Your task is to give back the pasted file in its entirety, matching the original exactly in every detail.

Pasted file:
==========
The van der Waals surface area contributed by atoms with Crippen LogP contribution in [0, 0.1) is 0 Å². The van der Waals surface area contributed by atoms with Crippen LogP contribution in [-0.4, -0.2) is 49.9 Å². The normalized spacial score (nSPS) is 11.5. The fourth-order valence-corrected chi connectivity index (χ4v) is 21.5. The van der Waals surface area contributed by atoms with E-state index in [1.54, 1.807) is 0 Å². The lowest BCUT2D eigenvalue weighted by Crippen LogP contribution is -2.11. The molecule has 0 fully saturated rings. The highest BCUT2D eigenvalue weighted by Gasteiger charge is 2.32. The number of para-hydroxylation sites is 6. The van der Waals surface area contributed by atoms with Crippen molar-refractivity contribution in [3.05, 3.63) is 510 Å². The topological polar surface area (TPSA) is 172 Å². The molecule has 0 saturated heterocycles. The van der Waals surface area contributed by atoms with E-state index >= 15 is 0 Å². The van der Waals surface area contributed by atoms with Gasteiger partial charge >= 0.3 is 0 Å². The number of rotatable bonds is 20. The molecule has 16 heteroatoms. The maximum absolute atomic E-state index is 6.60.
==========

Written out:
The van der Waals surface area contributed by atoms with Crippen LogP contribution in [0, 0.1) is 0 Å². The van der Waals surface area contributed by atoms with Crippen LogP contribution in [-0.4, -0.2) is 49.9 Å². The normalized spacial score (nSPS) is 11.5. The fourth-order valence-corrected chi connectivity index (χ4v) is 21.5. The van der Waals surface area contributed by atoms with E-state index in [1.54, 1.807) is 0 Å². The lowest BCUT2D eigenvalue weighted by Crippen LogP contribution is -2.11. The molecule has 0 fully saturated rings. The highest BCUT2D eigenvalue weighted by Gasteiger charge is 2.32. The number of para-hydroxylation sites is 6. The van der Waals surface area contributed by atoms with Crippen molar-refractivity contribution in [3.05, 3.63) is 510 Å². The topological polar surface area (TPSA) is 172 Å². The molecule has 0 saturated heterocycles. The van der Waals surface area contributed by atoms with E-state index >= 15 is 0 Å². The van der Waals surface area contributed by atoms with Gasteiger partial charge >= 0.3 is 0 Å². The number of rotatable bonds is 20. The molecule has 16 heteroatoms. The maximum absolute atomic E-state index is 6.60.